Here's a question that lingers in the wake of nearly five years of steroid and performance-enhancing drug suspensions, reports, tell-all books, accusations, and whatever else is swirling out there.
Was Rafael Palmeiro telling the truth?
One of the most disillusioning and disappointing experiences I've had as a fan was Palmeiro's fall from grace. He'd been my favorite player during his first stint with the Orioles (1994-1998), when I was coming of age as a baseball fan. I'd been happy to see the team bring him back in the twilight of his career, and even happier when he starting playing like the Rafael Palmeiro I'd remembered in the second half of 2004 and the beginning of 2005. Not only did I have a suddenly-relevant O's team to root for again, I got to watch him cement his place in Cooperstown by collecting his 3,000th hit and drawing ever closer to his 600th home run. Even better, he had provided a lasting image in a Congressional hearing about steroids by pointing his finger squarely at the panel and stating boldly and unequivocally that he had never used steroids, period. He was one of the good guys.
Then, of course, things went downhill in a hurry. In August 2005, he was suspended 10 games for testing positive for steroids - stanozolol, in fact. One of the big ones. Because of his pedigree and his performance in front of Congress, he became a pariah. I watched as the Orioles spiraled deeper into a late season free-fall that cost manager Lee Mazzilli his job. Palmeiro returned and his every move brought more scorn. He famously wore earplugs on the road to try to block out the jeering opposition fans. His play went in the tank, as he had just two hits in twenty-six at-bats after his return. The team shut him down at the end of August, which proved to be an ignominious end to a quietly prolific career.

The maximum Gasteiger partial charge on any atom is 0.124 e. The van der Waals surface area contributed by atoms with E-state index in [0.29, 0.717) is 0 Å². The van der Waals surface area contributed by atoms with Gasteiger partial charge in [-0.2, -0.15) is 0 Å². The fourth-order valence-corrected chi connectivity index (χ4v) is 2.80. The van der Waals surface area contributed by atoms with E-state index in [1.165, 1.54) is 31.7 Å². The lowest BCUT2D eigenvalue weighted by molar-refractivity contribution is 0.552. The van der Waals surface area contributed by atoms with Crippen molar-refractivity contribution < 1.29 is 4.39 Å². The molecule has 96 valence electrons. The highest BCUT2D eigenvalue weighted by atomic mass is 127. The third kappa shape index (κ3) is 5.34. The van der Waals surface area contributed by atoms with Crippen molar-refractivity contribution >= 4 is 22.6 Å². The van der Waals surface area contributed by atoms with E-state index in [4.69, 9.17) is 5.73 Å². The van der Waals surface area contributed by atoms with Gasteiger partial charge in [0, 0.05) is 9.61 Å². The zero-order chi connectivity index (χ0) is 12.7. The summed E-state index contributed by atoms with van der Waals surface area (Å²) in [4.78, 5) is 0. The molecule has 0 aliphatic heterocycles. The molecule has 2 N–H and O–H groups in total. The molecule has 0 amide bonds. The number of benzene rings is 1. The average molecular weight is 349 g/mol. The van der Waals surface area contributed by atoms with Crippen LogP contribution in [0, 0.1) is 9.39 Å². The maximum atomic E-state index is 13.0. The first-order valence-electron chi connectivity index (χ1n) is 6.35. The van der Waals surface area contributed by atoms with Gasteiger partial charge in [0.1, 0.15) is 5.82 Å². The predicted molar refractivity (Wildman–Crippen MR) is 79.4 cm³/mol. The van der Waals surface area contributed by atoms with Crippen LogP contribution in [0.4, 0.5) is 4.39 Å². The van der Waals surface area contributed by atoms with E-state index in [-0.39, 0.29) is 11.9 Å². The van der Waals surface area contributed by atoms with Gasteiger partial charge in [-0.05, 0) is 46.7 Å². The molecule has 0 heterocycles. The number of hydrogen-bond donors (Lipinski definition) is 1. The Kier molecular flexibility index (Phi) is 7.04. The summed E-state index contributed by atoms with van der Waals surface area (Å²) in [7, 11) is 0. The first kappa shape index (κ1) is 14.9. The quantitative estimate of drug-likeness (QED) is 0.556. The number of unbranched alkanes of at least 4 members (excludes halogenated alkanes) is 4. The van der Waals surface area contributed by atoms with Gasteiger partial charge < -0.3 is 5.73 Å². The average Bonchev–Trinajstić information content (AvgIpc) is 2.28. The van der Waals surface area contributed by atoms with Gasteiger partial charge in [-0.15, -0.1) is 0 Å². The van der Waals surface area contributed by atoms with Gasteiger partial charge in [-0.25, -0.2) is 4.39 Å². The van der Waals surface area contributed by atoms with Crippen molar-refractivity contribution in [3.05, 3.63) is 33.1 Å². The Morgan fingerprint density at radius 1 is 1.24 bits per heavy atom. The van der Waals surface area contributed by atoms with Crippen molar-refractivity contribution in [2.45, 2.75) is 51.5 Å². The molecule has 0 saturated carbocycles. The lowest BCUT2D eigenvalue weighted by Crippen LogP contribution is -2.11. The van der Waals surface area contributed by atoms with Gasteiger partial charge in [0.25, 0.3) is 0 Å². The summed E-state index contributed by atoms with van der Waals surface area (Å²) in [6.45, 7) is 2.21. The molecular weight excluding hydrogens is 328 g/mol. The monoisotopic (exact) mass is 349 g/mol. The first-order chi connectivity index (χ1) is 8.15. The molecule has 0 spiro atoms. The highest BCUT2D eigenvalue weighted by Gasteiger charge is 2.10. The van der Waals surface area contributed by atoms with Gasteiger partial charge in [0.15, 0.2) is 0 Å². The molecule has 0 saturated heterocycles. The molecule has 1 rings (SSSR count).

But worst of all was his flimsy, cowardly excuse. Word leaked out that he had blamed his positive test on a shot he received from teammate Miguel Tejada, at that time the face of the Oriole franchise and the on-field leader of the team. He assumed that it was a vitamin B-12 supplement. Nothing about the accusation made sense. Why would he try to undermine and incriminate a teammate, especially one so prominent? Were we really supposed to believe that a finely-tuned professional athlete who had conditioned his body well enough to play into his forties didn't know exactly what he was putting in his body? And who could actually confuse a harmless vitamin with a potent steroid?
Eventually Rafael Palmeiro faded away, becoming a punchline and a cautionary tale and little else. In the meantime, Miguel Tejada has been implicated in the Mitchell Report as a steroid user and is currently being investigated on federal perjury charges. Knowing what we know now, don't we have to have just a shadow of doubt? Was Palmeiro telling the truth? Was he a victim of a series of improbable and unfortunate circumstances?
It's not very likely. But that's the thing. We don't know for sure, and we almost surely never will. That's one of the things that makes me crazy about the so-called "Steroid Era".